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If Pathway Family Center is successful in opening a teen drug treatment center in Porter County later this year, several layers of oversight will be in place to protect against the types of client abuse linked to other programs, according to Chief Executive Officer Terri Nissley.

The actions of the nonprofit treatment provider are monitored closely as part of its national accreditation, and any facility in Porter County would be overseen by a local board made up of various community leaders and parents, Nissley said.

A recipients rights advisor is also in place to field concerns directly from the young clients and parent/client boards are used to further facilitate communication with staff, she said

The issue of oversight comes in response to accusations of client abuse stemming from other teen drug treatment programs, including the now-defunct Straight Inc.

The concern was raised in a series of articles in The Times and then again this week during a local forum on the Pathway proposal. Pathway officials, young graduates and members of the local Community Action Drug Coalition have all yelled foul and insist the abuses in question have nothing to do with Pathway or its treatment program.

Nissley said this week Pathway has not been targeted with a single lawsuit during its 14 years of operation.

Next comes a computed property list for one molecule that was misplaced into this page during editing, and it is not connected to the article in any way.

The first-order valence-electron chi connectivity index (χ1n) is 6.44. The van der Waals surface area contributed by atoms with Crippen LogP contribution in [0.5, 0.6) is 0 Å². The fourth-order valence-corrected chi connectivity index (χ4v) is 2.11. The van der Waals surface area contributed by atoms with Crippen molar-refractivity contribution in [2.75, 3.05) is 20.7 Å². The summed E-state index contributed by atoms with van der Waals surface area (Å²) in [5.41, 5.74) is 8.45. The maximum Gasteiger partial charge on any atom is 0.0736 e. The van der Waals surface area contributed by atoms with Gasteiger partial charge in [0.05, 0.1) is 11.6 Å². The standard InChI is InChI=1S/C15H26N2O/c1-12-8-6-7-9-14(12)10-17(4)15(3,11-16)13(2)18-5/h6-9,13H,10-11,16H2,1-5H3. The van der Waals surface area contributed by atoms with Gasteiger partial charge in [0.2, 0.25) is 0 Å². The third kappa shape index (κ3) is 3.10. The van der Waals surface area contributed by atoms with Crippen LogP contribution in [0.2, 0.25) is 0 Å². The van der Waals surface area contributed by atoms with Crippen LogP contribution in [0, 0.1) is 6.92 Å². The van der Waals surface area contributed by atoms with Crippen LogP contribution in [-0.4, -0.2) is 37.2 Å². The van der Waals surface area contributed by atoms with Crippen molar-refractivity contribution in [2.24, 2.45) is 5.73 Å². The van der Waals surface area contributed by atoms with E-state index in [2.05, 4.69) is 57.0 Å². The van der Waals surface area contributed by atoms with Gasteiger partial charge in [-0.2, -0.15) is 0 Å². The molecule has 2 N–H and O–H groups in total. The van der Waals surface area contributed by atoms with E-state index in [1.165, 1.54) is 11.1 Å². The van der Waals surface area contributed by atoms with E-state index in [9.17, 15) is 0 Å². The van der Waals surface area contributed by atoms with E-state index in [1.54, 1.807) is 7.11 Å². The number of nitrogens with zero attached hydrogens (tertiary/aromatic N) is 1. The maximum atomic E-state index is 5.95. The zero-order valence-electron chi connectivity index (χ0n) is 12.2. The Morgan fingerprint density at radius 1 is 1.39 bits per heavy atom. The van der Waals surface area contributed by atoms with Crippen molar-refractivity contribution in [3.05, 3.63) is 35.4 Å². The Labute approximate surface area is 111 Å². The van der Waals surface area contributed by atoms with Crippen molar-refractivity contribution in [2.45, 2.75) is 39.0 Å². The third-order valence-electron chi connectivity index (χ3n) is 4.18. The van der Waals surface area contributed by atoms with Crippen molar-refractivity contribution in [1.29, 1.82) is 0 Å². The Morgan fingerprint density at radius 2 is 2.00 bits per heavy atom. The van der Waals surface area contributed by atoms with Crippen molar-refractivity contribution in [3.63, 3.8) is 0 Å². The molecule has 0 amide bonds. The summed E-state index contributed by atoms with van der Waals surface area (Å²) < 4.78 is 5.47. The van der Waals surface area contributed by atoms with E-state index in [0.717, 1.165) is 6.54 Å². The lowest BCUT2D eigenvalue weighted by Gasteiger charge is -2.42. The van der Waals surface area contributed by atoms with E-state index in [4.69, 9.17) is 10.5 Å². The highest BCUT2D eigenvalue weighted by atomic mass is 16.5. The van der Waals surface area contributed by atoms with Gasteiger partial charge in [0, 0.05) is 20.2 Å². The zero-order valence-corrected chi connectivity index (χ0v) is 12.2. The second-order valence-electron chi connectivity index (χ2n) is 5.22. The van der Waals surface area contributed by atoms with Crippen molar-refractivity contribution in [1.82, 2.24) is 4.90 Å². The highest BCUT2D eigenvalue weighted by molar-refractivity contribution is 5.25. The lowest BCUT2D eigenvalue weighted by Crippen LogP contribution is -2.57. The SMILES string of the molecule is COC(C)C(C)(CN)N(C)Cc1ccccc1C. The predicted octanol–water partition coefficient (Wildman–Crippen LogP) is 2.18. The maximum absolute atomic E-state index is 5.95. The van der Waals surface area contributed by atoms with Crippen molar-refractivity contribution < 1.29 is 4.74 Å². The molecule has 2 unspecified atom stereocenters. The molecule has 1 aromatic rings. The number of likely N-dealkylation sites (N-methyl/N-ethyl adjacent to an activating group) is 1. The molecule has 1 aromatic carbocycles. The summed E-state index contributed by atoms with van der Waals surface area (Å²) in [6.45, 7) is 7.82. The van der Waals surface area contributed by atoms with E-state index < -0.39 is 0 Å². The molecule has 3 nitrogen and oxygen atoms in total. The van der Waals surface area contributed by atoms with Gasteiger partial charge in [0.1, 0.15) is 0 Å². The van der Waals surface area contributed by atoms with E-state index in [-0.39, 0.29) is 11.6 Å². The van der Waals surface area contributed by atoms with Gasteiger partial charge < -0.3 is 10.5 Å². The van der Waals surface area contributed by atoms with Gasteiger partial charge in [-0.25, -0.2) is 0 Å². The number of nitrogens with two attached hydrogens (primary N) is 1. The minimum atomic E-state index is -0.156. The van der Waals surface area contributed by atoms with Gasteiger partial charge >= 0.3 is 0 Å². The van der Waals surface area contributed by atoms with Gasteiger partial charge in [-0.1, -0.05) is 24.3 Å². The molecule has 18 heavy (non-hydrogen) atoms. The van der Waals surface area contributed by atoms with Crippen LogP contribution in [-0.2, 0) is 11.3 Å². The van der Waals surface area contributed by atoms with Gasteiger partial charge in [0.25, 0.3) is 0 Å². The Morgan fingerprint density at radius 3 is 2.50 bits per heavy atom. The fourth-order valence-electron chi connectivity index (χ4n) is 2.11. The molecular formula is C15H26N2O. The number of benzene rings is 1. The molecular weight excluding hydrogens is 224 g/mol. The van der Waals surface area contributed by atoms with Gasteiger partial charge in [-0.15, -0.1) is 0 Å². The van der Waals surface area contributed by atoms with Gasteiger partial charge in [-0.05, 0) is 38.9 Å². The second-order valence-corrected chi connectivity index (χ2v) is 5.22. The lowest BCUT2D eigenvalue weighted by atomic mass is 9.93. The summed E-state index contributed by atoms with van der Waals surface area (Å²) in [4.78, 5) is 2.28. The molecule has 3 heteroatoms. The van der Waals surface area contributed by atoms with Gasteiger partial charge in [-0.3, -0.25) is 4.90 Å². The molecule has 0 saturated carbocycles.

Nonetheless, Porter Superior Judge Julia Jent, who heads up the county's drug court, said during Tuesday night's forum she would like to see some independent monitoring in place if Pathway were to open up shop in Porter County.

Nissley said Pathway is in compliance with the national standards of the Council on Accreditation for its substance abuse, shelter and day treatment services. Renewal comes up every four years, she said.

"The safety of our kids is the number one concern of all staff," she said.

Pathway is also certified by the state as an addiction services provider.

A local board will also be established in Porter County, made up of business people, physicians, therapists, other community leaders and clients of the program, Nissley said. There are 12 members on the board in Indianapolis.

The local boards are charged with assuring the quality of care, tracking outcomes and fund-raising, she said.

When the young clients enter the program, they are provided with a copy of their rights in writing, as well as the contact information for the recipients rights advisor, Nissley said. When concerns are brought to the attention of the advisors, which occurs about twice a year, they are shared with an independent advisor at the state level.

Background checks are also done on the homes where the young people stay during the first part of the program, Nissley said.

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